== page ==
This investigation evaluated the frequency, predictors, and impact of wandering in a population-based sample of 193 individuals with Alzheimer's disease. Although wandering occurred in subjects at all levels of cognitive impairment, analysis of variance indicated that for the group as a whole, greater frequency of wandering was associated with significantly more impairment in cognition, day-to-day functioning, and behavior. Caregiver distress also increased significantly with increased frequency of wandering. Logistic regression modeling identified functional impairment and disruptive behavior problems as the strongest independent predictors of wandering occurring within the past week. Cluster analysis revealed four characteristic groups of wanderers that represented a continuum of wandering frequency, each having a unique pattern of other behavioral disturbances. Based on this analysis, recommendations for further evaluation and treatment of wandering are being developed by ADRC researchers.
Characteristics of Sleep Disturbance in Community-Dwelling AD Patients S.M. McCurry,PhD; R.G. Logsdon, PhD; L.E. Gibbons, PhD; L. Teri, PhD; W.A. Kukull, PhD; E.B. Larson, MD
The purpose of this study was to describe the frequency, predictors, and impact of seven sleep-related behaviors in a population-based sample of 205 Alzheimer's disease patients. Participants were selected from Group Health Cooperative, a large HMO in Seattle, WA. Patient sleep ratings, behavior, cognitive functioning, and functional status were all assessed. The frequency of sleep problems during the past week varied, with sleeping more than usual and early morning awakenings most common (40 percent and 31 percent of patients, respectively). Nighttime and early morning awakenings, day-night reversals, and trouble getting out of bed were associated with increased disruptive behaviors and declining cognition. Women were less likely to develop sleep problems than men. Of all sleep-related behaviors, nighttime awakenings were most disturbing to caregivers. Using logistic regression analyses, the strongest predictor of night awakenings among patients was overall disruptive behavior. This study concludes that the development of effective strategies to improve sleep would likely reduce excess disability in community dwelling AD patients.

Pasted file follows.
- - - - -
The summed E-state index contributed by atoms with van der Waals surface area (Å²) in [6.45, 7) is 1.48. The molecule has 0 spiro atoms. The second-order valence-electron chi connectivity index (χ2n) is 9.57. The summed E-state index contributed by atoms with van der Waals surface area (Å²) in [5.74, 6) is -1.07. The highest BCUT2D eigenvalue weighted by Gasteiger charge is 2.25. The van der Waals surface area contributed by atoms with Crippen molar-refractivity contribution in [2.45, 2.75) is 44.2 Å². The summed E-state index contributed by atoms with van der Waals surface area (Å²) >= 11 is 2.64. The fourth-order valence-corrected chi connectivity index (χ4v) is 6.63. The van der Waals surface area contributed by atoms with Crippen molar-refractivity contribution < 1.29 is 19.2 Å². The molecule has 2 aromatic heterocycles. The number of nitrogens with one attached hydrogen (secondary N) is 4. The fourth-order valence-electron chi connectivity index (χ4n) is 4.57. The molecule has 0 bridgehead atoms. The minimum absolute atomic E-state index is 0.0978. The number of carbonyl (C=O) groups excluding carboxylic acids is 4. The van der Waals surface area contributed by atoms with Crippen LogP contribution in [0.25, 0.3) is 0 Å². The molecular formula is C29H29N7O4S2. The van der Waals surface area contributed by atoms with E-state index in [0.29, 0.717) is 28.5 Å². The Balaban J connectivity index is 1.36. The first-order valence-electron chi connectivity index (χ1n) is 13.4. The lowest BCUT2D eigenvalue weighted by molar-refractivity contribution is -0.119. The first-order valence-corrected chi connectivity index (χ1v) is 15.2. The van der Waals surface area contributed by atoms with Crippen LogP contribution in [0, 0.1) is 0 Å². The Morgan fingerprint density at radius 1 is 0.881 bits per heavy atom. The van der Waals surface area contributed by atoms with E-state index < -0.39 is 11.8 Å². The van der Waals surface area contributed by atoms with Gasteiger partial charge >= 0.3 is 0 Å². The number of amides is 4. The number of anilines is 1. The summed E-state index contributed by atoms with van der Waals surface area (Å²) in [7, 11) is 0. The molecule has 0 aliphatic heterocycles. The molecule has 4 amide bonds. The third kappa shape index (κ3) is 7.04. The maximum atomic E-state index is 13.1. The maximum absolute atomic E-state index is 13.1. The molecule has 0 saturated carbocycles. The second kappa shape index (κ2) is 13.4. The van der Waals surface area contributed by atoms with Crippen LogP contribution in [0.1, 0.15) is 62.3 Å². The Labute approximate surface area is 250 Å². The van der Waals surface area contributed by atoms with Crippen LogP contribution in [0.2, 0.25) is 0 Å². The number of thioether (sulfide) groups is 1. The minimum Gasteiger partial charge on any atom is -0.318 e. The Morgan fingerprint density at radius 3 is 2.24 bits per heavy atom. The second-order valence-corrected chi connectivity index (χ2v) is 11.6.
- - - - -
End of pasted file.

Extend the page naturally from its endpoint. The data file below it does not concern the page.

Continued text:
Neuropsychological Batteries in Alzheimer's Disease--Multivariate or Redundant? L.E. Gibbons, PhD; C.L. Jones, MS; G. van Belle, PhD; W.A. Kukull, PhD; E.B. Larson, MD; L. Teri, PhD
The objective of this study was to identify redundancies in the neuropsychological battery used by an Alzheimer's Disease Patient Registry (ADPR) that would help clinicians and researchers optimize time and minimize patient fatigue. Five hundred and twenty-one patients with new onset cognitive impairment were selected from a population based ADPR. Mean patient age was 77 years. After consensus, 72 percent of the subjects met the NINCDS/ADRA criteria for AD or other dementia.
Patients were evaluated using a standard battery that included the Mattis, Mini-Mental State Exam, Wechsler Memory Scale-Revised, and Wechsler Adult Intelligence Scale-Revised (WAIS-R). Detailed interviews of patients and caregivers and a complete physical exam were conducted. Principal variable analyses indicated that 16 of the 20 neuropsychological tests or subscales accounted for 93 percent of the total variability in patient response, 76 percent could be explained with 9 tests, and 44 percent with the four WAIS-R subscales. For predicting dementia, any one of ten tests was significant in logistic regression analyses. Additional tests were not significant.
The study concludes that one test is as good as a larger battery in identifying dementia diagnoses in most instances. Even if dementia diagnosis is not the only goal, the test battery can be considerably reduced without sacrificing much information.
In addition to the posters summarized above, a number of ADRC faculty, including Drs. Linda Teri, Thomas Bird, Murray Raskind, George Martin, Soo Borson, Eric Larson, Jim Leverenz and Richard Veith, gave presentations on topics ranging from molecular biology and genetics to treatment of Alzheimer's disease.